The idea was to "inject" DC current into an AC system at the right locations and timing to create additional rotational momentum.  Motor controllers had just recently become fast enough for SRM to be a reality because of the complex drive signals required.  I was working other SRM's for washers and dryers), but this was "next level" research.


  • Built custom motor prototypes

  • Performed all testing and analysis

  • Built the high-power controller

  • Troubleshot failures

  • Implanted every idea our PhD came up with (which led to a lot of failures and troubleshooting!)


  • Worked with programmable motor controller algorithms

Photo: One of the electrical diagrams from the patent showing the interactions of the high-power DC current injections.

Yokogawa 2533 Three phase Digital Power

Dynamometer Control Motor Test Stand

Emerson Motor Company's Advanced Technology Center (ATC) built a lot of prototype motors that were fragile, one of a kind, and very expensive.  The testing took hours to characterize just one motor under load, and that testing often overheated the motor rendering it unusable.

I build a completely new approach using LabVIEW programming and a suite of GPIB controlled COTS equipment.


  • Yokogawa 2533 Three Phase Power meter

  • Magtrol 5420 Dynamometer Controller

  • Stanford Research Systems Model SR630 16 Channel Thermocouple Monitor

  • Agilent 4 channel Oscilloscope


  • Created custom GPIB interfaces to all hardware devices

  • Designed LabVIEW based command and control, heavily dependent upon GPIB equipment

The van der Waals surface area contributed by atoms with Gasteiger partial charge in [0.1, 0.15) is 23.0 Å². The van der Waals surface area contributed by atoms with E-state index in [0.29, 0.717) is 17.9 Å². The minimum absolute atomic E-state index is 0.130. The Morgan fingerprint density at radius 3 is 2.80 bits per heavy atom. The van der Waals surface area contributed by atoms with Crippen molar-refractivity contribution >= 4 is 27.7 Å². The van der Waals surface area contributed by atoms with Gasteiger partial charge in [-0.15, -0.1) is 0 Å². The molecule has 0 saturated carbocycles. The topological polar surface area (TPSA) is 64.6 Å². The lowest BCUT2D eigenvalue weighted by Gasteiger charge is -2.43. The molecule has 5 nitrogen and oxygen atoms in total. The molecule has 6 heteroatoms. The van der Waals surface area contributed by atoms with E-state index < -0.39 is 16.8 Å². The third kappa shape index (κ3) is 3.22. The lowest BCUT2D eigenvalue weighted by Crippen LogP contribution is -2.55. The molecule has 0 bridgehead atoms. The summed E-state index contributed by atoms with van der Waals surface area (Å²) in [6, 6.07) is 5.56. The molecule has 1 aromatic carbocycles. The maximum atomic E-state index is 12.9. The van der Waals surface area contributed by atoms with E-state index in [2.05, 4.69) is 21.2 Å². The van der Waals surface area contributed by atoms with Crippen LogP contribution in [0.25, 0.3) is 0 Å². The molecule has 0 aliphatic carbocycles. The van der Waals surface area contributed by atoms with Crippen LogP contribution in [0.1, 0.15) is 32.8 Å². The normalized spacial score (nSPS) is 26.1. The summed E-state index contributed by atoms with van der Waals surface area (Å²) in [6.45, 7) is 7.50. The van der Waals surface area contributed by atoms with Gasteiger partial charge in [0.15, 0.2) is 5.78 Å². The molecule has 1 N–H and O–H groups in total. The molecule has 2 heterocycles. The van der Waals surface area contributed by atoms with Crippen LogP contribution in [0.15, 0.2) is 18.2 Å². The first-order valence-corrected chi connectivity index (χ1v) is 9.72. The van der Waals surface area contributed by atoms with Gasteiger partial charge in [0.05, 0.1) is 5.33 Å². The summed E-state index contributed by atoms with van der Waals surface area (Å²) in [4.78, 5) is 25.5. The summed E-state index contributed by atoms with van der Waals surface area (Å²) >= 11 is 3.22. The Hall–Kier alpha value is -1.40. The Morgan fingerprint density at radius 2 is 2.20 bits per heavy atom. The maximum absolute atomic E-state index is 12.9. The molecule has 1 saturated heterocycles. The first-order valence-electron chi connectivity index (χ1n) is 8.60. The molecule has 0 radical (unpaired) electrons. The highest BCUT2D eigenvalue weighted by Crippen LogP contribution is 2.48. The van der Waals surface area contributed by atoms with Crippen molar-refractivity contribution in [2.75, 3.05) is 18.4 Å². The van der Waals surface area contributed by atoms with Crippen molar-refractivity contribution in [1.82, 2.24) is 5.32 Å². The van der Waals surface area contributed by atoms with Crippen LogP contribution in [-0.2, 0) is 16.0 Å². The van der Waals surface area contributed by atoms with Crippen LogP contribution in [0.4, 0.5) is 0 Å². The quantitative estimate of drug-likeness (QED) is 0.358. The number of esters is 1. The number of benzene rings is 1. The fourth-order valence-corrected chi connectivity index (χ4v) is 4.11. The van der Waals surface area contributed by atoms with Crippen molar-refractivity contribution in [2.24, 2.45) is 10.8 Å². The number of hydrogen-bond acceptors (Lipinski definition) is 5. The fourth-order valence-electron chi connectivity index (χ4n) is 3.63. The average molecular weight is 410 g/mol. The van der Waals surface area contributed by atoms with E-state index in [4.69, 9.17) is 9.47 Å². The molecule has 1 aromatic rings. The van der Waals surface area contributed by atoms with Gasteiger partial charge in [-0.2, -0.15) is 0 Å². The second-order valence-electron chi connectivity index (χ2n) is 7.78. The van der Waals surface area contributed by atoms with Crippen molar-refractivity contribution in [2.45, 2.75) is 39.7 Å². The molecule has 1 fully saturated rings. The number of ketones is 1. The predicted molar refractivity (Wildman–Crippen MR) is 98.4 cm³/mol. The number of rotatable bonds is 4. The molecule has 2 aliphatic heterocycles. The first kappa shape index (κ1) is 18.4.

• Used LabVIEW based interfaces to Microsoft Office report generation tools to automate reports

Results:  By fully automating the load applied to the motor, picking up the torque measured through GPIB, capturing key scope and voltmeter snapshots automatically throughout the test, and exporting organized data to Excel, the stand could now do in 30 seconds what had taken 2-3 hours to complete previously... generate a complete torque-up and torque-down hysteresis curve.

And more importantly - preserve our prototype motors from overheating

This was the effort that launched me into building and testing systems professionally for the rest of my career.

Picture: Yokogawa 2533 Three Phase Power Meter


Wind Tunnel, Fractional Horsepower Fan Motors

Maintained the Emerson Motor Company, Advanced Research Center, fractional horsepower wind tunnel.  This LabVIEW controlled system inspired me to begin automating many of the test systems at Emerson.

NOTE: Representative picture of a fractional horsepower wind tunnel from web reference; no photo of the systems I worked is available.


Spearfish Torpedo Test Cell

I served in a supporting role on a near end-of-life Spearfish Torpedo engine test cell.

  • Troubleshooting

  • Maintenance


Trident 2 Missile Test Cell

I served in a supporting role on the Trident 2 Thrust Vector Control test cell.

  • Troubleshooting

  • Maintenance